Dump loads with MPP Solar

moosemaster

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Feb 24, 2021
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Hello,

I've been wrapping my head around MPP Solar gear and found the community here seem to have a solid grasp on the subject.

I am considering using 2x MPP Solar 8000W units in parallel, to manage a 16kW array. Providing I don't get a knock-off, these inverters tend to get pretty good reviews. Running without batteries is an impressive feature...

We're at a 58° northerly latitude - 16kW will see us through the short winter days for our basic needs - but kicks out a huge amount in summer.

The plan is to dump summer excess into heating elements - a large hot water thermal store - and a Rayburn range I'm converting; it has a bank of heat storage bricks that can hit 700°C.

I had been looking at keeping everything DC, but using AC from the inverter makes a few things simpler - in terms of selecting standard elements and off the shelf thermostats.

My head gets fuzzy when trying to figure out what size elements to install - and how I might program an inverter to dump to these when the batteries are charged.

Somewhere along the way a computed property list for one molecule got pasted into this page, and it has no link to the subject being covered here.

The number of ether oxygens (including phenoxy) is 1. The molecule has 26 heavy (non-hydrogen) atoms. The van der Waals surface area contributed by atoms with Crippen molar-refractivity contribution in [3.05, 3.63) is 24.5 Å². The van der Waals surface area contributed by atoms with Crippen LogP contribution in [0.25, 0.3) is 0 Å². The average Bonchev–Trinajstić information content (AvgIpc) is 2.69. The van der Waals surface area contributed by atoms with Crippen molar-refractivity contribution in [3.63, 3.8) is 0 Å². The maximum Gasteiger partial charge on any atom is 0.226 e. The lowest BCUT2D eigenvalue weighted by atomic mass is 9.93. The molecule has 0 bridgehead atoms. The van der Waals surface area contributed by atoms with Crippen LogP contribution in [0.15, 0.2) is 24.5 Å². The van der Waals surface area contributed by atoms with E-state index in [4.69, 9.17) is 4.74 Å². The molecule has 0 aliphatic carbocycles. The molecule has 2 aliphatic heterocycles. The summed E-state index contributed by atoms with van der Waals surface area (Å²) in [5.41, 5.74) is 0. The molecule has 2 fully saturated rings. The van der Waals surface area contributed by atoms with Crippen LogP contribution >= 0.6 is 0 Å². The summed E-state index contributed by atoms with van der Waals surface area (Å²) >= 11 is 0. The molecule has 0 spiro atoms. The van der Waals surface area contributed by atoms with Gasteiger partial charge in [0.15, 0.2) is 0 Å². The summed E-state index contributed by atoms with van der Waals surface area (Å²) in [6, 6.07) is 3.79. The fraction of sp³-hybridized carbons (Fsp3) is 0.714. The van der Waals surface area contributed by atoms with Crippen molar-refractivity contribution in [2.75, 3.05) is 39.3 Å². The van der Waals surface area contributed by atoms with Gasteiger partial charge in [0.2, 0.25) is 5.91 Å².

For instance, if I attempt to power 16kW of elements (3.3Ω at 230v) - the theoretical maximum of the system - but the PV array is only kicking out 8kW... what happens? I imagine this all depends on the specific inverter. From what I see if the load is too big for the inverter - the inverter shuts down.

These are very cool and might be good to throw into the mix - MPPT controllers for connecting PV direct to heating elements: https://www.polskieprzetwornice.pl/skle ... -3500w-pro

Wondering how best to achieve this goal and perhaps overwhelmed by the number of options I could take...

Any thoughts appreciated!
 

ajw22

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Nov 16, 2018
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My system is a bit complicated, but really good IMHO:

On my grid tied system, I use a Raspberry Pi to log the battery charge status and grid feedback (ie. excess PV production). I have a script that monitor the data and decide when to switch On/Off various Wifi Smartplugs (eg. https://www.amazon.com/TP-LINK-HS103P2-Required-Google-Assistant/dp/B07B8W2KHZ ).

One logic looks just at excess PV power available, and turns on an additional higher priority load, such as my PHEV chargers (ea 200V8A), pond ump, etc. When not enough power is available, one device at a time is turned off.

Another logic looks at the battery charge state, charge rate, and time of day, using is all to estimate whether the battery is likely to get full by the end of the day. If so, it turns on the low priority dump loads, such as my future hot water pre-heater.